Monday, 27 December 2010


"Buddy, that's a nice horse... what's your horse' name?"


"Good name for a horse!"

Santa came!

Buddy Had no clue what Santa was bringing... he opened his stocking & thought he was done!
Chuckles, obviously a little more experienced, asked to load her brother's sock up for him, then wrote him a 'letter from santa'

The Carnage after
Both kids got their own, age appropriate computers from Santa this year

Sunday, 26 December 2010

What Buddy Thought.....

Santa would like with his cookies:

Chuck wanted to know if we thought one beer would make it illegal for Santa to drive his sleigh!

Monday, 20 December 2010

A Sailor's Winter...

Winter for a sailor begins at haulout and ends with spring launch. Between is grieving and work, and not a lot of fun. Its a funny thing to look out your back window every morning and see "summer" sitting there wrapped in tarp, waiting for a robin's song and an early thaw.

Iris is coated in a light layer of snow right now, her mast lying along the deck, antifreeze in her veins and her heart barely beating. The sun sets over her, and an early sunrise makes the snow on the tarp sparkle like a thousand diamonds. She is sleeping.

I on the other hand, am very awake.

It is funny that retailers try to entice sailors in the off season. It is as if a boatshow or sale or seminar can replace a day on the water. Buy a can of varnish, you'll feel like its summer! It just doesn't work. I can't vernish a boat under a tarp in frigid weather. Looking at the ads of barbecues and cleaners and gear only makes the longing for a warm day out on the lake stronger.

The charter companies offer real winter sailing - but you have to get all teh way to the BVI's or Bermuda to enjoy it, and then you have to pay a full season's worth of fees for a week of sun. That's just not in the cards right now.

Some guys take up a winter hobby. There's ice-sailing, skiing, drinking, and hibernating as alternatives. Drinking is the most natural fit. That or sitting around around watching youtube videos while drinking. For me, a beer a day is about as much drinking as I get in on the off season, but I still don't have a real "winter hobby."

I've pulled the hatchboards off the boat and I think I'll strip them and refinish them. I want to have them engraved, but I'm not totally convinced on that either. I need to get to work with that project though or it just won't happen. I also promised myself that I would get the liquor cabinet done this winter, but that isn't looking too hopeful right now. Maybe I should just hibernate.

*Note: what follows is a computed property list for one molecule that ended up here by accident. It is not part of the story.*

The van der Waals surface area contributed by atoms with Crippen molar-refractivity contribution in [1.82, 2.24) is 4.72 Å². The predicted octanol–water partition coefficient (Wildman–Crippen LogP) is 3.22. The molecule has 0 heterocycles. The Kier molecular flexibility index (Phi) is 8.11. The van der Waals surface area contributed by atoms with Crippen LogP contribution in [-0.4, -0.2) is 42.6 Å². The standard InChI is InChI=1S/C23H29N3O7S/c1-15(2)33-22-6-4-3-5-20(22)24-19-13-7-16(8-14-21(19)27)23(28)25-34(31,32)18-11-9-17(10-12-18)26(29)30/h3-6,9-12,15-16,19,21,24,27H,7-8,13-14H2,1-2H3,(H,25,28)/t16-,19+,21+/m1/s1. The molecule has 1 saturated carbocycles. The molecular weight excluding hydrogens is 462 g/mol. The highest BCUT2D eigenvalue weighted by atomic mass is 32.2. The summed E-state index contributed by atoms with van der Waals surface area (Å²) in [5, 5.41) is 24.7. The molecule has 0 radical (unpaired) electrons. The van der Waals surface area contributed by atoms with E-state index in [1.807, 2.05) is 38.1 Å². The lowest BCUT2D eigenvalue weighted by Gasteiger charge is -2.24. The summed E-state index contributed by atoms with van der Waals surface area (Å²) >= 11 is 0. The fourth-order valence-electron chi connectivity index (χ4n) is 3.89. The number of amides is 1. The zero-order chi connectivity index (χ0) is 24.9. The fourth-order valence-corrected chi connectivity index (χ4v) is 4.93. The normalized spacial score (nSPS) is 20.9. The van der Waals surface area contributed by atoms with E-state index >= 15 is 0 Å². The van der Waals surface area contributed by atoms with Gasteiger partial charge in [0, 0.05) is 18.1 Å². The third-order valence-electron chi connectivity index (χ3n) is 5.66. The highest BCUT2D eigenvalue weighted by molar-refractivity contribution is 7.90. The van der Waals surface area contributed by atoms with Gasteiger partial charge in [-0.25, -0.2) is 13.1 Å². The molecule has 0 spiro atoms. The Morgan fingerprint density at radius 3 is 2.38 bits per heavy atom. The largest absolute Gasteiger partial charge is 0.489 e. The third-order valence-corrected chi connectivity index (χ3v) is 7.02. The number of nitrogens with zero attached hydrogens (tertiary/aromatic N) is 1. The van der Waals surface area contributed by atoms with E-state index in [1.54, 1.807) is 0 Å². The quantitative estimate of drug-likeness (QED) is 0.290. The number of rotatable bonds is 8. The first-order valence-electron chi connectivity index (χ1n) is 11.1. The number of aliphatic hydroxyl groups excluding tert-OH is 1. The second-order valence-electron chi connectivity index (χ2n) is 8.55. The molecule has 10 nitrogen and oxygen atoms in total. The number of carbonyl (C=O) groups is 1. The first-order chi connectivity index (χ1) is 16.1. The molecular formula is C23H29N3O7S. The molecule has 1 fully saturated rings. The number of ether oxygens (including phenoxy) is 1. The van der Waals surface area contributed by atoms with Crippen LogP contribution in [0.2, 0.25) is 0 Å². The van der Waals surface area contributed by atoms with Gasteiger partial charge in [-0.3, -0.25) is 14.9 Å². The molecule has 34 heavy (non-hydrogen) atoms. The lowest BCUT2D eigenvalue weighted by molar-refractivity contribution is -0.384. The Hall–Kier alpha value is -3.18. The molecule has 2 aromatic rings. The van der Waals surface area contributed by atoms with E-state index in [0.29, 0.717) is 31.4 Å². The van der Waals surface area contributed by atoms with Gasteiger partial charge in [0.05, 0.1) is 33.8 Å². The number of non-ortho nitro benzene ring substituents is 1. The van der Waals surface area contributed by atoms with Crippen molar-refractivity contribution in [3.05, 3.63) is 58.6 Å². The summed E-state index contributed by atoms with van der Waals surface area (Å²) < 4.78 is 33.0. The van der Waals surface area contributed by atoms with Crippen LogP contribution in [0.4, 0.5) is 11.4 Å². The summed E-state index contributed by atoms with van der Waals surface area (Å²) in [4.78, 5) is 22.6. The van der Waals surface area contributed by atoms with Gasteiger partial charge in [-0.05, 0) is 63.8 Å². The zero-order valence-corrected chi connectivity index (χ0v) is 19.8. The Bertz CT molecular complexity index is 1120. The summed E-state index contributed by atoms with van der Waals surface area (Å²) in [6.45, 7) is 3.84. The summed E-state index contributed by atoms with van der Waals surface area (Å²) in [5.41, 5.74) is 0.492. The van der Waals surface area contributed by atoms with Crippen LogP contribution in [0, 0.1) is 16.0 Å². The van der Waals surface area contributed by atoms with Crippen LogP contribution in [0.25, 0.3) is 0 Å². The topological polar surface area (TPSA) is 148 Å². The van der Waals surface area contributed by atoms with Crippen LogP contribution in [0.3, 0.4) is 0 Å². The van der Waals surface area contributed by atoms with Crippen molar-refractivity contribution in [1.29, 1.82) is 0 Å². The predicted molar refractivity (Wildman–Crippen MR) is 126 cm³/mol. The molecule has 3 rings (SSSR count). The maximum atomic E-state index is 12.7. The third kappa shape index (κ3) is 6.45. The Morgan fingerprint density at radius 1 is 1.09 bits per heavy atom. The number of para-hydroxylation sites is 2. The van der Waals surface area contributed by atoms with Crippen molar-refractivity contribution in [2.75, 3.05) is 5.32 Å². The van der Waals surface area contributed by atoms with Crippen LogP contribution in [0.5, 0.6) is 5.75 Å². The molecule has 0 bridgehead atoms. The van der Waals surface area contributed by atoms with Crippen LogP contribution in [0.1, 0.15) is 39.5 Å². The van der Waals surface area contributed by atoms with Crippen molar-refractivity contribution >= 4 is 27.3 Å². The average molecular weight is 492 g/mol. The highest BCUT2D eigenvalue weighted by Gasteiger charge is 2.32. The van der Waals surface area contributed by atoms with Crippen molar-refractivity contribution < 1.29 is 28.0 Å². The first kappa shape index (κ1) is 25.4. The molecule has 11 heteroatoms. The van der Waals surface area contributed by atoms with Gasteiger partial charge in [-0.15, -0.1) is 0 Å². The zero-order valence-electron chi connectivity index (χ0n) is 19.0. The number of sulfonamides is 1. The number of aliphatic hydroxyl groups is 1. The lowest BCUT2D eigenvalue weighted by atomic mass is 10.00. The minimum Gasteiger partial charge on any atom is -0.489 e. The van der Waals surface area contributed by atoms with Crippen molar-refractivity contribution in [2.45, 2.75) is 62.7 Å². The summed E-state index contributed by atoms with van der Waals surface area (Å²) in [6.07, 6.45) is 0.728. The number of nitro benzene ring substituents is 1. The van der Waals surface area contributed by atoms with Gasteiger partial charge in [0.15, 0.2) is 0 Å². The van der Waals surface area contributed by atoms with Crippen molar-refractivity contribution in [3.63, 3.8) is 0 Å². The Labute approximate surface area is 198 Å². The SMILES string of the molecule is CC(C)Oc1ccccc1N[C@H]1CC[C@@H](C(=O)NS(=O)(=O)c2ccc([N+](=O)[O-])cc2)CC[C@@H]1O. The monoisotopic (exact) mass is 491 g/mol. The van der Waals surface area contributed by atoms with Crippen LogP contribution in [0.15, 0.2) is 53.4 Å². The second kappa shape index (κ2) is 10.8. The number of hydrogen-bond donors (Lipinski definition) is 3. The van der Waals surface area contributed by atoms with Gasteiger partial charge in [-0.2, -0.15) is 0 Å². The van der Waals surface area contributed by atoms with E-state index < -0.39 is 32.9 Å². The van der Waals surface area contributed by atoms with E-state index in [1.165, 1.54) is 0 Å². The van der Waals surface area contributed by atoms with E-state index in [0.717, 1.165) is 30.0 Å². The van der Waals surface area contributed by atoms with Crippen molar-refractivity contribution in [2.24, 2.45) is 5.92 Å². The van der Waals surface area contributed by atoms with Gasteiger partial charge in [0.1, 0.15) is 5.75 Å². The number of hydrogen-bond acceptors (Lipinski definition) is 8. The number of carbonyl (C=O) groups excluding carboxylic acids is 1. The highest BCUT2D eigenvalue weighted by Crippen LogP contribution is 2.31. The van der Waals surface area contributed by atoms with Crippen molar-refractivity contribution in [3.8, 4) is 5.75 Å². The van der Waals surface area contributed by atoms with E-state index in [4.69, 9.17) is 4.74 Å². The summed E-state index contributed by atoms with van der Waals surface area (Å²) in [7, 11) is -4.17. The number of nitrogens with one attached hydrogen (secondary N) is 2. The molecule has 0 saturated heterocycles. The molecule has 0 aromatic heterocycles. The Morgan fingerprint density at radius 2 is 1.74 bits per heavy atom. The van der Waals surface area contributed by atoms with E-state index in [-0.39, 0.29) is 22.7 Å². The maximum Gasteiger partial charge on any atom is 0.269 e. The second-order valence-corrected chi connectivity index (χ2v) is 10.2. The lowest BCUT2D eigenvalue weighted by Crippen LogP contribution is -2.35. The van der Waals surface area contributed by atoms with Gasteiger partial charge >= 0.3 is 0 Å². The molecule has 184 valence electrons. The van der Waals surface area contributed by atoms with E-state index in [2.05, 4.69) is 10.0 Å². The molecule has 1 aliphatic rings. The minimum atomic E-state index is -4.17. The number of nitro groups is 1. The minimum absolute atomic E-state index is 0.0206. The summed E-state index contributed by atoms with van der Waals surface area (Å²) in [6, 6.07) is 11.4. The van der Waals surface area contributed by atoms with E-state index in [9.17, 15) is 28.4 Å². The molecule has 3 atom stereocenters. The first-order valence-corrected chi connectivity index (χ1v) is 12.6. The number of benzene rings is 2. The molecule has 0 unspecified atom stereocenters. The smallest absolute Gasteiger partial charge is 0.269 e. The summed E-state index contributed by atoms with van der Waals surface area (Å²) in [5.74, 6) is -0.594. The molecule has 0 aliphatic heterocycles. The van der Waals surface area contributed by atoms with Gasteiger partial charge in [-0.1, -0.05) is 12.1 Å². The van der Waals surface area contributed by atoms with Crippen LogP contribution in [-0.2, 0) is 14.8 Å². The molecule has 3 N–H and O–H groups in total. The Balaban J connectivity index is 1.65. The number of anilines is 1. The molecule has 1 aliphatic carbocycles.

Fun with the sitemeter

Who knew Santa coming through the toilet was so exciting?

Since that post, some of the Google Searches that have found my blog include:

onde fica o santa claus em rookgaard
santa claus comes up the toilet
santa claus rookgaard
reindeer toilet
santa using chimney for toilet
santa on the loo on the chimney
photo Santa using chimney for toilet
santa's mouse no chimney

Go figure. I really didn't think it was that exciting of a topic!!

Sunday, 19 December 2010

Most Families....

Decorate their yards with Santa's & snowmen & Nativity scenes at this time of year.......

Not us.

(Yes, that's a real chicken in my house.  Again)

Friday, 17 December 2010

A letter from Chuck:

Dear Mother Nature:

I am not sure if you noticed this, but my school board has not had a snow day in the last two years.

Not one.

Now normally, I wouldn't complain... but in the past two weeks, EVERY.SINGLE.OTHER school district AROUND me has had at least one.  The kids on the other side of the lake had THREE IN A ROW even.  Some areas, not too far from here, have had FIVE.  In TWO WEEKS!!

On Moday, they made a circle.... buses cancelled here, there, everywhere.... except my region.

If you could kindly even things out a little, I would appreciate it,



Tuesday, 14 December 2010

Merry Christmas 2010

In an attempt to save paper this year, Our "Christmas Letter" is online instead of being mailed out!  Here is a  "snapshot" on us in 2010:

We started off 2010 with Prospector throwing a surprise 30th birthday party for Mama.  He was very sneaky.  We thank all of our friends for coming out that day.

Another big event of 2010 was Chuck finally getting her cast off!  She broke her leg on Aug 21, 2009, and was finally castless, caneless, and crutchless on Jan 21, exactly five months later.

The kids enjoyed playing in the snow all winter.  They spent a lot of time tobogganing together outside the back window.  We didn't get enough snow to build a run like the previous year, but so far this year, things are looking good for a sled run!

In March, we starting renovating our main floor.  We completed the tear out, and then... the summer weather came along, and we played outside instead of finishing up!  We've started working on it again though, and the goal now is to be done by New Years.

In April, we added these 10 fuzzy little guys to our family:

They ended up being 7 boys and 3 girls though, so some of the boys were sent to freezer boot camp in the fall.
We also added two of these guys:

And towards the end of January, we'll have this addition: